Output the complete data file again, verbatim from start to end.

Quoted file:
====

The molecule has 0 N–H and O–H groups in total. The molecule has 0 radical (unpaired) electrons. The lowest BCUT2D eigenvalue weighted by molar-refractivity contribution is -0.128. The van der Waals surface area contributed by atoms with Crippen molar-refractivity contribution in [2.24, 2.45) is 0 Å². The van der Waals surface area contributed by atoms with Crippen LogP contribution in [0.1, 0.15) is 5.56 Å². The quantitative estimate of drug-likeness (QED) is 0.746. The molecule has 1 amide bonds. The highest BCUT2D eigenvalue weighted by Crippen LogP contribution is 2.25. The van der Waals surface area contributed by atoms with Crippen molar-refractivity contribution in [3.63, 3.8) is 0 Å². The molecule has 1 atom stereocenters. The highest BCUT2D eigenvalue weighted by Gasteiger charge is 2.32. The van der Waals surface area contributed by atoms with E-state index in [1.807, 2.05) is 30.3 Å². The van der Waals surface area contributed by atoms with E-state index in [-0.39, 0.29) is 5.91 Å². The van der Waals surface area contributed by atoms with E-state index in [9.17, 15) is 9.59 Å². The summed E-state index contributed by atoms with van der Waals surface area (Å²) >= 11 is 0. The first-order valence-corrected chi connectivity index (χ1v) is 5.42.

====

The molecule has 0 N–H and O–H groups in total. The molecule has 0 radical (unpaired) electrons. The lowest BCUT2D eigenvalue weighted by molar-refractivity contribution is -0.128. The van der Waals surface area contributed by atoms with Crippen molar-refractivity contribution in [2.24, 2.45) is 0 Å². The van der Waals surface area contributed by atoms with Crippen LogP contribution in [0.1, 0.15) is 5.56 Å². The quantitative estimate of drug-likeness (QED) is 0.746. The molecule has 1 amide bonds. The highest BCUT2D eigenvalue weighted by Crippen LogP contribution is 2.25. The van der Waals surface area contributed by atoms with Crippen molar-refractivity contribution in [3.63, 3.8) is 0 Å². The molecule has 1 atom stereocenters. The highest BCUT2D eigenvalue weighted by Gasteiger charge is 2.32. The van der Waals surface area contributed by atoms with E-state index in [1.807, 2.05) is 30.3 Å². The van der Waals surface area contributed by atoms with E-state index in [-0.39, 0.29) is 5.91 Å². The van der Waals surface area contributed by atoms with E-state index in [9.17, 15) is 9.59 Å². The summed E-state index contributed by atoms with van der Waals surface area (Å²) >= 11 is 0. The first-order valence-corrected chi connectivity index (χ1v) is 5.42.